Physical Tim Bradley has Manny Pacquiao's attention
11:36 PM, Feb. 22, 2012 | Comments
The Desert Sun
— While Timothy Bradley and Manny Pacquiao were playing nice during Tuesday's news conference, trainer Freddie Roach threw some verbal jabs in the media about Bradley's head.
“We're fighting a guy who is aggressive, comes to us, uses he head a lot, uses his elbows He's a very physical fighter,” said Roach, considered the top trainer in boxing and the subject of a five-part HBO documentary. “I think Manny is going to look great in this fight.”
Pacquiao, the fighter of the decade in the 2000s, is taking on the undefeated Bradley (28-0) on June 9 at the MGM Grand Garden Arena in Las Vegas.
Before the fight was booked, Roach called Bradley a dirty fighter because of the head-butts that ended two fights.
Bradley had his victory over Nate Campbell overruled to a no-contest because of an incidental head-butt, and his fight against Devon Alexander was stopped after 10 rounds because of another incidental head-butt. Bradley won the Alexander fight by unanimous decision.
Roach has been focusing on Bradley for a long time. First as a fan, and then as a possible opponent. First, Bradley was in negotiations to take on one of Roach's other star fighters, Amir Khan.
So Roach has studied Bradley for a while. And beyond working the referees through the media about the head-butts, Roach said there's something pay attention to.
“He's a very hard, hard guy,” Roach said. “I see him bang heads with guys and the other guy in excruciating pain, holding their eyes and so forth, and he's walking around like nothing.
“He doesn't feel pain that way. I was brought up the same way, never to show pain.”
Pacquiao was working toward a mega-fight against Floyd Mayweather, but negotiations fell apart when Mayweather would agree on a 50-50 split.
“Mayweather called us out then three days later he wants a 70-30 split,” Roach said. “He knows how to protect himself. He knows that's a deal-breaker. Did he really call us out? No. Is he too worried about losing? Yes. If he has a loss on his record, he can't say he's better than Sugar Ray Robinson anymore.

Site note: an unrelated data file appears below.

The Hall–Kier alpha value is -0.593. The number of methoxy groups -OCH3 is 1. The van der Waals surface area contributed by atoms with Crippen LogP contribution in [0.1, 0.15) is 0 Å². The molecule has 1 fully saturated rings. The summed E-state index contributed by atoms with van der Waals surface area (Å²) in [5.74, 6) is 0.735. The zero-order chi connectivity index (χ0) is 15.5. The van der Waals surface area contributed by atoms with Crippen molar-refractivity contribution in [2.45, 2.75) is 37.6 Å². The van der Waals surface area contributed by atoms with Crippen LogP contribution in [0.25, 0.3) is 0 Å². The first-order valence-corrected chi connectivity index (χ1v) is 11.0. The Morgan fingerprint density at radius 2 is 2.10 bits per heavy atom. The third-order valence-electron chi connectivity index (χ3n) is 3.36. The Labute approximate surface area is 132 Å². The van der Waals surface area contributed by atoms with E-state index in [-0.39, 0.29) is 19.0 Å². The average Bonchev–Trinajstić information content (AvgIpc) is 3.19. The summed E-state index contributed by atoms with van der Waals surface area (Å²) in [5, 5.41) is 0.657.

“I think losses make people better fighters. If he loses, he might be a better fighter and win the rematch. Who knows. He's full of excuses and in my opinion he's afraid to fight Manny Pacquiao. That's it.”
Asked if Pacquiao is waiting to retire until a fight is made with Mayweather, Roach responded, “I won't say until because we might have to wait until we're 50 at this guy's pace.”
On Tuesday, Roach said it was nice an undefeated fighter was not afraid to face Pacquiao, an unveiled jab at Mayweather.
Bradley said he thinks Roach is worried about the fight. In fact, Bradley said he was a little surprised he even landed the fight, as Juan Manuel Marquez, Miguel Cotto and Lamont Peterson were also considered.
“Honestly, I think a lot of people feel this is a dangerous fight for Manny. This is not going to be a walk in the park,” Bradley said. “I'm young, I'm hungry and I'm determined. Manny hasn't seen a fighter like myself and my caliber in a very long time. He's faced some top guys but they were past their prime. I'm right in my prime. I'm physically sound, I believe in myself, I believe in my ability, I believe I can beat him. That's the reason why people should tune into this fight.”